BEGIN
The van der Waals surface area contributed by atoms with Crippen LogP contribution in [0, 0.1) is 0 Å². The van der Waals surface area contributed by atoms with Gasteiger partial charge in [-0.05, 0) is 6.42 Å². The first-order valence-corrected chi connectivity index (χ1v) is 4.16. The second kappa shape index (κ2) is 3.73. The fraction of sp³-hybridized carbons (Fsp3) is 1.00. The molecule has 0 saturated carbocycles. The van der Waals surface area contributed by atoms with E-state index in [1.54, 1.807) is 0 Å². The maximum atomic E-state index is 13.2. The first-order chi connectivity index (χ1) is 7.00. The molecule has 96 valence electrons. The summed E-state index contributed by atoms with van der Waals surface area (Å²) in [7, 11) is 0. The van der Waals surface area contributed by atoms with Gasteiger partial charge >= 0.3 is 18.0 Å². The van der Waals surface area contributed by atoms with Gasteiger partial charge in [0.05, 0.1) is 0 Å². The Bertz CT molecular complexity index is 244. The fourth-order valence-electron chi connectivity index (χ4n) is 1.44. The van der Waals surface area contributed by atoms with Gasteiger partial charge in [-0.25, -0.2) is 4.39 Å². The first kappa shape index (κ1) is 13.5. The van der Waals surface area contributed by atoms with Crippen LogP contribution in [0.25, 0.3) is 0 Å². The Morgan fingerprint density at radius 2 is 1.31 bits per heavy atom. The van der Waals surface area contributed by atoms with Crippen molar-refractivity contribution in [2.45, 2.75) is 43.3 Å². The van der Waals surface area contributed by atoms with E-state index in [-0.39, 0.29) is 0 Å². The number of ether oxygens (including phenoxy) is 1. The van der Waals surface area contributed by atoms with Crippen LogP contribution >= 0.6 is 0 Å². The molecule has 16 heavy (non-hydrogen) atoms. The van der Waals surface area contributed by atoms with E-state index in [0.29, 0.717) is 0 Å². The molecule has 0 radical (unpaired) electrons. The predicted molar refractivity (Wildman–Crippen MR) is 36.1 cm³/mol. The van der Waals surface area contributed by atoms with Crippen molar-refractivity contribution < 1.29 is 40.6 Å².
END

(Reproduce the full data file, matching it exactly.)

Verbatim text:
The van der Waals surface area contributed by atoms with Crippen LogP contribution in [0, 0.1) is 0 Å². The van der Waals surface area contributed by atoms with Gasteiger partial charge in [-0.05, 0) is 6.42 Å². The first-order valence-corrected chi connectivity index (χ1v) is 4.16. The second kappa shape index (κ2) is 3.73. The fraction of sp³-hybridized carbons (Fsp3) is 1.00. The molecule has 0 saturated carbocycles. The van der Waals surface area contributed by atoms with E-state index in [1.54, 1.807) is 0 Å². The maximum atomic E-state index is 13.2. The first-order chi connectivity index (χ1) is 7.00. The molecule has 96 valence electrons. The summed E-state index contributed by atoms with van der Waals surface area (Å²) in [7, 11) is 0. The van der Waals surface area contributed by atoms with Gasteiger partial charge >= 0.3 is 18.0 Å². The van der Waals surface area contributed by atoms with Gasteiger partial charge in [0.05, 0.1) is 0 Å². The Bertz CT molecular complexity index is 244. The fourth-order valence-electron chi connectivity index (χ4n) is 1.44. The van der Waals surface area contributed by atoms with Gasteiger partial charge in [-0.25, -0.2) is 4.39 Å². The first kappa shape index (κ1) is 13.5. The van der Waals surface area contributed by atoms with Crippen LogP contribution in [0.25, 0.3) is 0 Å². The Morgan fingerprint density at radius 2 is 1.31 bits per heavy atom. The van der Waals surface area contributed by atoms with Crippen molar-refractivity contribution in [2.45, 2.75) is 43.3 Å². The van der Waals surface area contributed by atoms with E-state index in [-0.39, 0.29) is 0 Å². The number of ether oxygens (including phenoxy) is 1. The van der Waals surface area contributed by atoms with Crippen LogP contribution >= 0.6 is 0 Å². The molecule has 16 heavy (non-hydrogen) atoms. The van der Waals surface area contributed by atoms with E-state index in [0.29, 0.717) is 0 Å². The molecule has 0 radical (unpaired) electrons. The predicted molar refractivity (Wildman–Crippen MR) is 36.1 cm³/mol. The van der Waals surface area contributed by atoms with Crippen molar-refractivity contribution < 1.29 is 40.6 Å².